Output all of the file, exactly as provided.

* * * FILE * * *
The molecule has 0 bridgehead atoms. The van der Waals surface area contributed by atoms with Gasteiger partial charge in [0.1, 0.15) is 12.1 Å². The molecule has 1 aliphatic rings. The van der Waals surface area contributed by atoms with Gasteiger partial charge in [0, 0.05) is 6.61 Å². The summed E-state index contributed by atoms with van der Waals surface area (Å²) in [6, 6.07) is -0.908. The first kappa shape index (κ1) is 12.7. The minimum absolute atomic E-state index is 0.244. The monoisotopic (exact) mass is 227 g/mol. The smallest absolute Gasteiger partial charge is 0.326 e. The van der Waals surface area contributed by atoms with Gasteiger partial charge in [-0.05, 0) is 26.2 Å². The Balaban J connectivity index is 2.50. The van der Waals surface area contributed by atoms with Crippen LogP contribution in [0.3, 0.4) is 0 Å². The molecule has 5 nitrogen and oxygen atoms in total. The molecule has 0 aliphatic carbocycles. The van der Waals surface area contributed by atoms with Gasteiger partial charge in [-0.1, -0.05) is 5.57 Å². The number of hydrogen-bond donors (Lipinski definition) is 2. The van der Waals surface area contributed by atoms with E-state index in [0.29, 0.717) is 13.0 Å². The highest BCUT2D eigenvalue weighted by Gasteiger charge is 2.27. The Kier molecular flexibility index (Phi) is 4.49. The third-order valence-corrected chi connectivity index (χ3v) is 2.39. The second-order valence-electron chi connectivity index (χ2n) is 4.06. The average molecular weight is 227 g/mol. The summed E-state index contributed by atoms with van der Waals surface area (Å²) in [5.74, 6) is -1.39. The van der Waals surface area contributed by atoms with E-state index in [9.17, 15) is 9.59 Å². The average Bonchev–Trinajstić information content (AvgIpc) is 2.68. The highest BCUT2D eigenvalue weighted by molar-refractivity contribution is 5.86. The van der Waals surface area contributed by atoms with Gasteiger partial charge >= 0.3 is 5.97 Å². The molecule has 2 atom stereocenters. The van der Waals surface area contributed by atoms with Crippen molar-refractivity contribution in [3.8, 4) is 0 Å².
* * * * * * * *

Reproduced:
The molecule has 0 bridgehead atoms. The van der Waals surface area contributed by atoms with Gasteiger partial charge in [0.1, 0.15) is 12.1 Å². The molecule has 1 aliphatic rings. The van der Waals surface area contributed by atoms with Gasteiger partial charge in [0, 0.05) is 6.61 Å². The summed E-state index contributed by atoms with van der Waals surface area (Å²) in [6, 6.07) is -0.908. The first kappa shape index (κ1) is 12.7. The minimum absolute atomic E-state index is 0.244. The monoisotopic (exact) mass is 227 g/mol. The smallest absolute Gasteiger partial charge is 0.326 e. The van der Waals surface area contributed by atoms with Gasteiger partial charge in [-0.05, 0) is 26.2 Å². The Balaban J connectivity index is 2.50. The van der Waals surface area contributed by atoms with Crippen LogP contribution in [0.3, 0.4) is 0 Å². The molecule has 5 nitrogen and oxygen atoms in total. The molecule has 0 aliphatic carbocycles. The van der Waals surface area contributed by atoms with Gasteiger partial charge in [-0.1, -0.05) is 5.57 Å². The number of hydrogen-bond donors (Lipinski definition) is 2. The van der Waals surface area contributed by atoms with E-state index in [0.29, 0.717) is 13.0 Å². The highest BCUT2D eigenvalue weighted by Gasteiger charge is 2.27. The Kier molecular flexibility index (Phi) is 4.49. The third-order valence-corrected chi connectivity index (χ3v) is 2.39. The second-order valence-electron chi connectivity index (χ2n) is 4.06. The average molecular weight is 227 g/mol. The summed E-state index contributed by atoms with van der Waals surface area (Å²) in [5.74, 6) is -1.39. The van der Waals surface area contributed by atoms with E-state index in [9.17, 15) is 9.59 Å². The average Bonchev–Trinajstić information content (AvgIpc) is 2.68. The highest BCUT2D eigenvalue weighted by molar-refractivity contribution is 5.86. The van der Waals surface area contributed by atoms with Gasteiger partial charge >= 0.3 is 5.97 Å². The molecule has 2 atom stereocenters. The van der Waals surface area contributed by atoms with Crippen molar-refractivity contribution in [3.8, 4) is 0 Å².